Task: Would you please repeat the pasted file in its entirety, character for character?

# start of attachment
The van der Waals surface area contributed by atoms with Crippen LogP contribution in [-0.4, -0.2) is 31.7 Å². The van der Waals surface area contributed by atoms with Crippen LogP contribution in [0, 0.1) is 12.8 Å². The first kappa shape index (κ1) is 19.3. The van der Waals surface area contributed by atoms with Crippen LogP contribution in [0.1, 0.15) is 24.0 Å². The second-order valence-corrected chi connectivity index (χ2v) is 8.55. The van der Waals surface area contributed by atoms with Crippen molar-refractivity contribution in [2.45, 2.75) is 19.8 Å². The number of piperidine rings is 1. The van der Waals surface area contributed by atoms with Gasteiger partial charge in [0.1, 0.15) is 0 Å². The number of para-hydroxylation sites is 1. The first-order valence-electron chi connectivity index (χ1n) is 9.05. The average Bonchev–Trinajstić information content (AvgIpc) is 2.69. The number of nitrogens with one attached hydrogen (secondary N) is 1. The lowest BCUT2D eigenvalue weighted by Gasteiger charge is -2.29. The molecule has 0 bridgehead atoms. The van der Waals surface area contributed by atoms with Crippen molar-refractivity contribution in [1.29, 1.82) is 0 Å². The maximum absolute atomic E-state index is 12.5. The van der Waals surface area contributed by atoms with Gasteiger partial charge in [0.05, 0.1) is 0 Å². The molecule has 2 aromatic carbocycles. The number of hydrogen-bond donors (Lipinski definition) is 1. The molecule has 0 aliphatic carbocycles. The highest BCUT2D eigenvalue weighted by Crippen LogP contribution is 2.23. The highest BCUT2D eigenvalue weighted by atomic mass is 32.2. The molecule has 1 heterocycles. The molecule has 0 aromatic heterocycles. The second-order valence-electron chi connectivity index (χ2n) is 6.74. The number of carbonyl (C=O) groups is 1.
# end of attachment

The van der Waals surface area contributed by atoms with Crippen LogP contribution in [-0.4, -0.2) is 31.7 Å². The van der Waals surface area contributed by atoms with Crippen LogP contribution in [0, 0.1) is 12.8 Å². The first kappa shape index (κ1) is 19.3. The van der Waals surface area contributed by atoms with Crippen LogP contribution in [0.1, 0.15) is 24.0 Å². The second-order valence-corrected chi connectivity index (χ2v) is 8.55. The van der Waals surface area contributed by atoms with Crippen molar-refractivity contribution in [2.45, 2.75) is 19.8 Å². The number of piperidine rings is 1. The van der Waals surface area contributed by atoms with Gasteiger partial charge in [0.1, 0.15) is 0 Å². The number of para-hydroxylation sites is 1. The first-order valence-electron chi connectivity index (χ1n) is 9.05. The average Bonchev–Trinajstić information content (AvgIpc) is 2.69. The number of nitrogens with one attached hydrogen (secondary N) is 1. The lowest BCUT2D eigenvalue weighted by Gasteiger charge is -2.29. The molecule has 0 bridgehead atoms. The van der Waals surface area contributed by atoms with Crippen molar-refractivity contribution in [1.29, 1.82) is 0 Å². The maximum absolute atomic E-state index is 12.5. The van der Waals surface area contributed by atoms with Gasteiger partial charge in [0.05, 0.1) is 0 Å². The molecule has 2 aromatic carbocycles. The number of hydrogen-bond donors (Lipinski definition) is 1. The molecule has 0 aliphatic carbocycles. The highest BCUT2D eigenvalue weighted by Crippen LogP contribution is 2.23. The highest BCUT2D eigenvalue weighted by atomic mass is 32.2. The molecule has 1 heterocycles. The molecule has 0 aromatic heterocycles. The second-order valence-electron chi connectivity index (χ2n) is 6.74. The number of carbonyl (C=O) groups is 1.